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Shally Steckerl, “Seven Days Without Sourcing Makes One Weak”

Posted on August 5, 2008
Filed Under Sourcing Techniques | 1 Comment

By Shally Steckerl, Founder, Chief Cybersleuth at
Originally featured on

Borrowing from comedian Monty Walker of Beatle Bailey fame, the title reflects a bit of light humor in what is often a spirited debate surrounding the question of “How much is enough sourcing?”

This is perhaps the most commonly asked question I get when presenting workshops, seminars, and keynote addresses. Allow, via this humble blog post, my attempt to answer this question for recruiters by and large. Please note that I am writing this not with full-time, dedicated sourcers in mind, but for you, the full-desk recruiters who struggle to create time enough for completing your required tasks, much less for filling a pipeline with so-called passive candidates.

As my full-time sourcing brethren well know, there can never be enough research conducted as there will always be more we can do to find the right people for the right jobs, so please excuse me, but this is not written for you. For all the rest of you who carry large loads of requisitions, I hope this gives you peace of mind.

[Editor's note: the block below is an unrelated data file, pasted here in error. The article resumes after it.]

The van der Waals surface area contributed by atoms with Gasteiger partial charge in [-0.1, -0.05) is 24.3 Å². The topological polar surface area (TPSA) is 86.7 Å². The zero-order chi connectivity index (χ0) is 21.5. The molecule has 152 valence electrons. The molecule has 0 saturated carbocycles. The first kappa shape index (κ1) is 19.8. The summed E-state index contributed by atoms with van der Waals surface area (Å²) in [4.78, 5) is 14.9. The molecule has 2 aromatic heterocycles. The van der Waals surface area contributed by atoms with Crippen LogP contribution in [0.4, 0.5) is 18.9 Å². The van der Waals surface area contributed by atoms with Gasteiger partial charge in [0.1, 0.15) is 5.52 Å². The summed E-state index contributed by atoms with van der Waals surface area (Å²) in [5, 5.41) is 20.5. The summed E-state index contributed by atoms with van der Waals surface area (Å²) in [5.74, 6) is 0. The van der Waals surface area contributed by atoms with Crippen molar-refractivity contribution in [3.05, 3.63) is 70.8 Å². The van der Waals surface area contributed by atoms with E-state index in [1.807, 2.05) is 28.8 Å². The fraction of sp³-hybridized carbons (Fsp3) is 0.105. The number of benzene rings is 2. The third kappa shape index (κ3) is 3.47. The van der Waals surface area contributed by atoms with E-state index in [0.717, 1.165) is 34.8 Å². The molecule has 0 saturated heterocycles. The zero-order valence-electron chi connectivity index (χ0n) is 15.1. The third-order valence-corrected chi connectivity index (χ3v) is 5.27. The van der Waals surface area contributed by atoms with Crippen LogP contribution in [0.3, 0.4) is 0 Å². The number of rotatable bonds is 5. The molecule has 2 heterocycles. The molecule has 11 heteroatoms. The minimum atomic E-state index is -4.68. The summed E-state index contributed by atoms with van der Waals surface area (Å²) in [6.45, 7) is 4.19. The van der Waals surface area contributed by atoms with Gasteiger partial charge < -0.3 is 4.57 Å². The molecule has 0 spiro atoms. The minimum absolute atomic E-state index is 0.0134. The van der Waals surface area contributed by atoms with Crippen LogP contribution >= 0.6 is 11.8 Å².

Not All Reqs Are Created Equal

Though it may feel like they are, not all of your requisitions are of the absolute “highest priority.” In fact, most of them don’t require much sourcing at all. Before you guffaw, let me define what I mean by sourcing — I mean research and identification of leads for hard-to-fill positions. Or another way to put it would be name generation for positions which cannot possibly be filled using traditional talent sources. Most reqs could benefit from some downloaded resumes, but that is a task simple to automate and one that creates little heartburn for experienced recruiters.

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One Response to “Shally Steckerl, “Seven Days Without Sourcing Makes One Weak””

  1. GoRecroot on August 6th, 2008 7:55 am

    One of the problems with sourcing, specifically, the time it takes to get the right candidates, is that there are different sources. Say, you pull a few from job sites, a few from your own archives, some from LinkedIn and some more from Facebook…Getting all of these together in one format to compare takes its time.

    There is a simple way out. Think of your job order as a magnet that can attract resumes. You need to make sure that your job order gets good visibility. That means, you put it on Facebook, your recruitment advertisements and much more. If you use a widget to wrap your job order then you can make sure that all your sources land up at the same folder. Top if up with resumes from your archive and any that came in via email.

    Now you need a good filter that get you the right resumes. This filter should pretty much treat all your resumes (from different sources) as equal and deploy your filtering strategy. What is left behind is a good place to start applying individual recruiter intelligence and instincts.

    You can do this at GoRecroot, check out the recruiter webtop features at